February Update from the Community Garden

Spring in the air, drawing us out from winter hibernation and into the outdoors.

If you have managed to give your garden yearly coverings of compost, your soil should be completely workable in February, and hopefully giving you some beautiful signs of life and bounty. There is something magical about buds of any sort, and the winners for February have to be rhubarb and peonies, both pushing up with scarlet tips. Rhubarb takes the prize for pure brutish vigor – a Siberian native who shrugs off our increasingly impotent winters and bursts out of the ground with stems as thick as a toddler’s forearm. There will be plenty of rhubarb in Sarratt Stores – both in its raw form, and in jam and chutney. Did you know that forcing your rhubarb weakens the plant? For all its show of strength, rhubarb needs light as much as the next plant, so if you do decide to deprive it of light for those extra tender stems, be sure to give it a rest for a couple of years afterwards – it pays to have several crowns so you can rotate them, and remember to give them as much compost or well rotted muck as you can manage. Rhubarb really struggles in hot, dry conditions, which is another reason to give it a good deep mulch that will keep the water in the soil around its roots, and to plant it out of glaring sunlight if possible. There is a garden myth that you mustn’t put the leaves on the compost heap – while it is true that you mustn’t eat the leaves due to their high oxalic acid content, this is broken down in the decomposition process, and will not harm your compost in any way

For those who prefer beauty to bounty, you may have been enjoying the glorious snowdrops – such optimistic little flowers at a time when so much is still dormant. To increase your stock of snowdrops, or just to move them around, dig up a few clumps after they have finished flowering (dig deep, and pull gently, making sure the bulbs are attached to the stems!). You can then divide the large clump into several smaller ones which can be replanted at approximately the same depth elsewhere in your (or someone else’s) garden. Snowdrops, aconites, hellebores, crocuses – these are all a treat for the eye, and a great source of early pollen for the bees. Snowdrops and crocuses grow very happily under deciduous trees or in grass – if you do grow them in your lawn, just be sure that the leaves have died back before you know them off, otherwise the plant is being deprived of photosynthesising capacity just as it is building up reserves for next year.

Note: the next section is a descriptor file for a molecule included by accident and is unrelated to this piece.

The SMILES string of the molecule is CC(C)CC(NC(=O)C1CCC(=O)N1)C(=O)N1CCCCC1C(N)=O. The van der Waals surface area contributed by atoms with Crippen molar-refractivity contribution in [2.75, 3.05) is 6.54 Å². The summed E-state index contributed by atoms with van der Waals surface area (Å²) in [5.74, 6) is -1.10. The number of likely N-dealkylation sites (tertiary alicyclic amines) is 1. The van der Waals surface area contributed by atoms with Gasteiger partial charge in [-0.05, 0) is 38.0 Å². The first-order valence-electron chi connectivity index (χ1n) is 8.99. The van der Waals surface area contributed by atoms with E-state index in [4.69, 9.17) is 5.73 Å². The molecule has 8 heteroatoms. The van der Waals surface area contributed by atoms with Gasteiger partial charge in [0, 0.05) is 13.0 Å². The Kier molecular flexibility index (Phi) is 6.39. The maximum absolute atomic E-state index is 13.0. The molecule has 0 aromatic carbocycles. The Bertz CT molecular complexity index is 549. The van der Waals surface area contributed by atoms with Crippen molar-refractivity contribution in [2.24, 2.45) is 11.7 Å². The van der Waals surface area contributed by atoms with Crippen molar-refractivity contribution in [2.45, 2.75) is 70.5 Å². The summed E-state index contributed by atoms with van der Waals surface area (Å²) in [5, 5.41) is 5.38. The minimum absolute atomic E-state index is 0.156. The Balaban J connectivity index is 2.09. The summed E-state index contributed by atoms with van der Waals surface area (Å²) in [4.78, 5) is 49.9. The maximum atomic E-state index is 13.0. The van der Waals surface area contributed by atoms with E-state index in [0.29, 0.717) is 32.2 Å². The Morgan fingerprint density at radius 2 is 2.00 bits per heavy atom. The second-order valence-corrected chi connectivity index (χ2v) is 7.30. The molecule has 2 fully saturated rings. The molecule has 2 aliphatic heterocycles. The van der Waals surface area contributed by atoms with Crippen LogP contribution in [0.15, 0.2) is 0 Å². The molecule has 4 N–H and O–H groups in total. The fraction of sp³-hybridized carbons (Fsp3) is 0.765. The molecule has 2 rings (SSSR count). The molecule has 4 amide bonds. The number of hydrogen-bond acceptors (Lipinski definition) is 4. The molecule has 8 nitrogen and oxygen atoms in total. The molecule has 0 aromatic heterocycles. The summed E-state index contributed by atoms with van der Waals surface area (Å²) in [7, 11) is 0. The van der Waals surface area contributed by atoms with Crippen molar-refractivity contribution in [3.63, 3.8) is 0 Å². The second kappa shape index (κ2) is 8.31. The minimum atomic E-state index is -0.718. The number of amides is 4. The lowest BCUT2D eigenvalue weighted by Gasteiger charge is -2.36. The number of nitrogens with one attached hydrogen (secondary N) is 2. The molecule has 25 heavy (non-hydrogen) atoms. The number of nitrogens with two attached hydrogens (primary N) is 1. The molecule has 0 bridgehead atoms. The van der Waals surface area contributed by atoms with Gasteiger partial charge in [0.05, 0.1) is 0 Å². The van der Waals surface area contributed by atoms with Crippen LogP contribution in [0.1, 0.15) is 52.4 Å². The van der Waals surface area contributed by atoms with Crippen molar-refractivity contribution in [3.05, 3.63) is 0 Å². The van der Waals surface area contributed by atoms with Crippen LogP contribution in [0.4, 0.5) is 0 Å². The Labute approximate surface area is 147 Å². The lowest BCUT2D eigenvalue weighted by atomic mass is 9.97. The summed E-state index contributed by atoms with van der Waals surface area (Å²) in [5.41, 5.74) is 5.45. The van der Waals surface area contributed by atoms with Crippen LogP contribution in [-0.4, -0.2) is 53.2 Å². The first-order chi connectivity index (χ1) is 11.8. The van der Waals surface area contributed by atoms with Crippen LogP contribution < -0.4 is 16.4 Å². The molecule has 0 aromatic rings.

February has been another quiet month in the SCG.Behind the scenes we have had help from Sunnyside Rural Trust, who brought a team along to build a base for the new shed. Predictably, I had bought the wrong materials (it turns out that concrete and cement are different things!!), so massive thanks go to Brian, who came to the rescue with materials and expertise. The new shed is now up, and it’s FANTASTIC! The second water tank is also in place and connected, thanks to Grainger and Jack who endured wet feet and cold hands. The SCG couldn’t thrive without the invisible help of so many people – it really is appreciated.

There are lots of salad leaves pushing up in the greenhouse, and more due to go into the polytunnel imminently– we hope to have them in enough quantity for them to be in the shop by mid March – look out for posts on Facebook or Instagram, or the board outside the shop to see exactly when they will arrive. In the meantime, it is the season for: British apples, beetroot, celeriac, cabbage, cauliflower, chicory, leeks, parsnips, carrots, kale, squash, mushrooms and onions amongst other things, most of which can be found in our cherished Sarratt Stores.

As ever, get in touch if you’d like to be involved. Email is best – [email protected]